“Building a Discipling Culture” by Mike Breen gave me a real reality check. I found myself seeing the leaders on my teams as tools to make my ministry function. This book came at the right time. It showed me what I was missing. It showed me that I don’t make disciples and, actually, didn’t even know how. As a church leader that sentence is really hard to write, but I have to be honest. Breen, gave me the tools and clarity on how to make and lead disciples well, and from using his ideas I saw my leadership team triple in a few months. The team grew because I started to see people for who they were not how I could use them for my personal success. Building a Discipling Culture birthed in me the drive to make disciples that make disciples and develop leaders who seek to do the same.
5. What's the most recent significant leadership lesson you've learned?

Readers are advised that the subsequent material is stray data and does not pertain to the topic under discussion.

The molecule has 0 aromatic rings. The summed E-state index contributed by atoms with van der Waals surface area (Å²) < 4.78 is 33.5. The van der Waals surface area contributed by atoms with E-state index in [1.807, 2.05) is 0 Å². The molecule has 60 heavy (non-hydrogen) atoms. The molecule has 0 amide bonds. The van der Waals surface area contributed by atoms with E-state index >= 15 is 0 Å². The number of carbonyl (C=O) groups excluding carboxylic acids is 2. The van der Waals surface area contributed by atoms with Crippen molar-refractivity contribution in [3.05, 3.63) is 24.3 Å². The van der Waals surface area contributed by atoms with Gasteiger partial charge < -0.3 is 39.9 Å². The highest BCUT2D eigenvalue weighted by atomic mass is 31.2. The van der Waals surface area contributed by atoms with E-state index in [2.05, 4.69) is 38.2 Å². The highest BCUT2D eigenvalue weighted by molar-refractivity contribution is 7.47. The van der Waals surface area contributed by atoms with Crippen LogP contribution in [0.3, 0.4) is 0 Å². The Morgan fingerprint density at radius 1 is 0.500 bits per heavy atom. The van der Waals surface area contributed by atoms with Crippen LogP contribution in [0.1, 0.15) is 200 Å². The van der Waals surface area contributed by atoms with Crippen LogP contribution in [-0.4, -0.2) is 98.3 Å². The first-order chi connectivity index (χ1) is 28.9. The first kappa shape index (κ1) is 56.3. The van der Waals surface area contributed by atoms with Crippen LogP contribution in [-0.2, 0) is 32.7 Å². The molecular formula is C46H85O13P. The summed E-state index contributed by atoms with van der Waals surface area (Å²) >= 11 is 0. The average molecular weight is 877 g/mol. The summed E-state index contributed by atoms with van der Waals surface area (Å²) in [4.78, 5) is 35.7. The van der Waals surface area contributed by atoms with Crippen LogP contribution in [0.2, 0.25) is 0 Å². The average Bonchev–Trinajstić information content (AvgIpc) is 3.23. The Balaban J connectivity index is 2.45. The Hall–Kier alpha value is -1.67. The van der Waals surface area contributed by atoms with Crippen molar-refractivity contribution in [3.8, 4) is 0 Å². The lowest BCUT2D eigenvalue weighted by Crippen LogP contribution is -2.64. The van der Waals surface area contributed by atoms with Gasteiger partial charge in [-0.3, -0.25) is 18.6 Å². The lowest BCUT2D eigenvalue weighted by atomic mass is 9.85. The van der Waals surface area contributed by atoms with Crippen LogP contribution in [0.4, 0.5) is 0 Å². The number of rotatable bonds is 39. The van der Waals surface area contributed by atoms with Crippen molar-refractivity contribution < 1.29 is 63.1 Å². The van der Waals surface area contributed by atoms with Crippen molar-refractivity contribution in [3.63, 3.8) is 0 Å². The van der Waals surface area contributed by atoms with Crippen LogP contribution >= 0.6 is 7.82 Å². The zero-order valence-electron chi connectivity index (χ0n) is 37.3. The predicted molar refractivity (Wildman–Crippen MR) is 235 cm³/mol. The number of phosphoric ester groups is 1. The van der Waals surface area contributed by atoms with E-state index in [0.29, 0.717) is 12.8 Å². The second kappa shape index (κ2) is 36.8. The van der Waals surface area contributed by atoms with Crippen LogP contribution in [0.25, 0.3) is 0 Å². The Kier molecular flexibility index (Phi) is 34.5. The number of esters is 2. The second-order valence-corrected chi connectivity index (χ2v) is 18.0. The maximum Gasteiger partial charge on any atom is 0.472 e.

“Humility is the soil to thankfulness”. This phrase was used by Jimmy Hill from Crosslife during the COVID19 season, and it sums up exactly what I had been learning. After doing a 360 review, I realised that I am horrible at saying “thank you”. That was because I am so focused on getting the work done that, I constantly assume that that is how everyone else is. Little did I know. I like to get the work done and will normally just do it. But this is not always the case for the people I work with. I realised that I lack the humility needed to truly see people. I get so caught up in doing that I think I am better than those who do things slower or do not have the same level of drive as I do. God gave me a stern talking to through His word as I reflected on Luke 10:38-42, where Mary and Martha are posturing themselves differently. Martha is running around doing, getting caught up in all the things that need to be done, while Mary is sitting at the feet of Jesus. After a brief complaint made to Jesus. Jesus says “Mary has chosen the good portion”. That was the sting. I regularly find myself in a posture of Martha, and, in turn, get angry with those who are slower or may be choosing to sit at the feet of Jesus. I have learnt that I must humble myself or come off my high horse regularly and see people for who they are and be deeply thankful for all they do.